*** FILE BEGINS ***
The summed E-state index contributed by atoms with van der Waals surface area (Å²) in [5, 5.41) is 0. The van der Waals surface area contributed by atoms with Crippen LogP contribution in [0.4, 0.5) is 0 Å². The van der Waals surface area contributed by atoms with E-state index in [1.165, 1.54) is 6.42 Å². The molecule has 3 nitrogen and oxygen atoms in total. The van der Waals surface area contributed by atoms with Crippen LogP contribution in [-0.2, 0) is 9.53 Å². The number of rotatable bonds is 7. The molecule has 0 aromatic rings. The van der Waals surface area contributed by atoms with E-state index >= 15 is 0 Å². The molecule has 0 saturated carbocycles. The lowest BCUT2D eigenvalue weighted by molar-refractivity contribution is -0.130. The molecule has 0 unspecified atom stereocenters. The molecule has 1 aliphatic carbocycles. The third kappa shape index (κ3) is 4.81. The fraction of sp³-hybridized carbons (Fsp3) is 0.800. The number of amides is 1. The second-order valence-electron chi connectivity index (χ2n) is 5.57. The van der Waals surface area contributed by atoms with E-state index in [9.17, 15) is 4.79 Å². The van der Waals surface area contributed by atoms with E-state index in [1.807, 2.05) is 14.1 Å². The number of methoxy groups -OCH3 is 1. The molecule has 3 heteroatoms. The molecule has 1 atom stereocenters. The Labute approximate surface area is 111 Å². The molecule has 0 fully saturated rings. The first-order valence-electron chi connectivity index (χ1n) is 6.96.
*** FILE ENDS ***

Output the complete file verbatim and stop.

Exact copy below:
The summed E-state index contributed by atoms with van der Waals surface area (Å²) in [5, 5.41) is 0. The van der Waals surface area contributed by atoms with Crippen LogP contribution in [0.4, 0.5) is 0 Å². The van der Waals surface area contributed by atoms with E-state index in [1.165, 1.54) is 6.42 Å². The molecule has 3 nitrogen and oxygen atoms in total. The van der Waals surface area contributed by atoms with Crippen LogP contribution in [-0.2, 0) is 9.53 Å². The number of rotatable bonds is 7. The molecule has 0 aromatic rings. The van der Waals surface area contributed by atoms with E-state index >= 15 is 0 Å². The molecule has 0 saturated carbocycles. The lowest BCUT2D eigenvalue weighted by molar-refractivity contribution is -0.130. The molecule has 0 unspecified atom stereocenters. The molecule has 1 aliphatic carbocycles. The third kappa shape index (κ3) is 4.81. The fraction of sp³-hybridized carbons (Fsp3) is 0.800. The number of amides is 1. The second-order valence-electron chi connectivity index (χ2n) is 5.57. The van der Waals surface area contributed by atoms with E-state index in [9.17, 15) is 4.79 Å². The van der Waals surface area contributed by atoms with E-state index in [1.807, 2.05) is 14.1 Å². The number of methoxy groups -OCH3 is 1. The molecule has 3 heteroatoms. The molecule has 1 atom stereocenters. The Labute approximate surface area is 111 Å². The molecule has 0 fully saturated rings. The first-order valence-electron chi connectivity index (χ1n) is 6.96.